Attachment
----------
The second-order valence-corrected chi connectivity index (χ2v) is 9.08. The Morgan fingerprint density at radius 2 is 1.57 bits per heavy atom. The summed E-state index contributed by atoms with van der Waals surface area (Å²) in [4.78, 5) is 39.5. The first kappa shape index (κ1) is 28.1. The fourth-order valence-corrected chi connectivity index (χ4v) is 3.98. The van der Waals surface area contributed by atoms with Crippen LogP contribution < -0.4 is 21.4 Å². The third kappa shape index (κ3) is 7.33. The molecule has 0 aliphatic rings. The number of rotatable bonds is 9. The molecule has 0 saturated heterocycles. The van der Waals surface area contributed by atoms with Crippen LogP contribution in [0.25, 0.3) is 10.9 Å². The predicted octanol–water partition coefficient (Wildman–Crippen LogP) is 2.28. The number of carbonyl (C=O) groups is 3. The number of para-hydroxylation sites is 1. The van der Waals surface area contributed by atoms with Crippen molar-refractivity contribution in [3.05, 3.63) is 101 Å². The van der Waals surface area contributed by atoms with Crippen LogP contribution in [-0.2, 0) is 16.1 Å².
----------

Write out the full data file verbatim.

The second-order valence-corrected chi connectivity index (χ2v) is 9.08. The Morgan fingerprint density at radius 2 is 1.57 bits per heavy atom. The summed E-state index contributed by atoms with van der Waals surface area (Å²) in [4.78, 5) is 39.5. The first kappa shape index (κ1) is 28.1. The fourth-order valence-corrected chi connectivity index (χ4v) is 3.98. The van der Waals surface area contributed by atoms with Crippen LogP contribution < -0.4 is 21.4 Å². The third kappa shape index (κ3) is 7.33. The molecule has 0 aliphatic rings. The number of rotatable bonds is 9. The molecule has 0 saturated heterocycles. The van der Waals surface area contributed by atoms with Crippen LogP contribution in [0.25, 0.3) is 10.9 Å². The predicted octanol–water partition coefficient (Wildman–Crippen LogP) is 2.28. The number of carbonyl (C=O) groups is 3. The number of para-hydroxylation sites is 1. The van der Waals surface area contributed by atoms with Crippen molar-refractivity contribution in [3.05, 3.63) is 101 Å². The van der Waals surface area contributed by atoms with Crippen LogP contribution in [-0.2, 0) is 16.1 Å².